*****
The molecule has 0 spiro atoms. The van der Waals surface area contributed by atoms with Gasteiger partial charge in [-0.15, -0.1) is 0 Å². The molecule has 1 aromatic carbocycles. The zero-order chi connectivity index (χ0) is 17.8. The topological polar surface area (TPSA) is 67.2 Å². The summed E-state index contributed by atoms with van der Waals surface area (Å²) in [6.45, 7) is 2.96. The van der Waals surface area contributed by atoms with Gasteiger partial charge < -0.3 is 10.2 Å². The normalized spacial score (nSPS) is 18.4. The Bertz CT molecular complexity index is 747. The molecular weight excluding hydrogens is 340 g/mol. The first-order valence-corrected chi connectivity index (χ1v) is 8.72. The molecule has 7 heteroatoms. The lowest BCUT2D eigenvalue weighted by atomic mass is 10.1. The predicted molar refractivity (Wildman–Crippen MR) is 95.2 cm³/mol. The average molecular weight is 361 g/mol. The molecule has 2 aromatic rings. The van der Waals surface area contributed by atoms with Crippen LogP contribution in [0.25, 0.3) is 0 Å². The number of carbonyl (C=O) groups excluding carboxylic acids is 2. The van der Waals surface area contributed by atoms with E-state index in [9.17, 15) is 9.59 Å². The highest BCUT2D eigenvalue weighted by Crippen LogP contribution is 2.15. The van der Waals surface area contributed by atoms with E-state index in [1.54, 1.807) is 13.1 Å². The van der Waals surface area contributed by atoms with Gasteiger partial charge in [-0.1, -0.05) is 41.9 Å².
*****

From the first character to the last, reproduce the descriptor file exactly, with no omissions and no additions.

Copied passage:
The molecule has 0 spiro atoms. The van der Waals surface area contributed by atoms with Gasteiger partial charge in [-0.15, -0.1) is 0 Å². The molecule has 1 aromatic carbocycles. The zero-order chi connectivity index (χ0) is 17.8. The topological polar surface area (TPSA) is 67.2 Å². The summed E-state index contributed by atoms with van der Waals surface area (Å²) in [6.45, 7) is 2.96. The van der Waals surface area contributed by atoms with Gasteiger partial charge < -0.3 is 10.2 Å². The normalized spacial score (nSPS) is 18.4. The Bertz CT molecular complexity index is 747. The molecular weight excluding hydrogens is 340 g/mol. The first-order valence-corrected chi connectivity index (χ1v) is 8.72. The molecule has 7 heteroatoms. The lowest BCUT2D eigenvalue weighted by atomic mass is 10.1. The predicted molar refractivity (Wildman–Crippen MR) is 95.2 cm³/mol. The average molecular weight is 361 g/mol. The molecule has 2 aromatic rings. The van der Waals surface area contributed by atoms with Crippen LogP contribution in [0.25, 0.3) is 0 Å². The number of carbonyl (C=O) groups excluding carboxylic acids is 2. The van der Waals surface area contributed by atoms with E-state index in [9.17, 15) is 9.59 Å². The highest BCUT2D eigenvalue weighted by Crippen LogP contribution is 2.15. The van der Waals surface area contributed by atoms with E-state index in [1.54, 1.807) is 13.1 Å². The van der Waals surface area contributed by atoms with Gasteiger partial charge in [-0.1, -0.05) is 41.9 Å².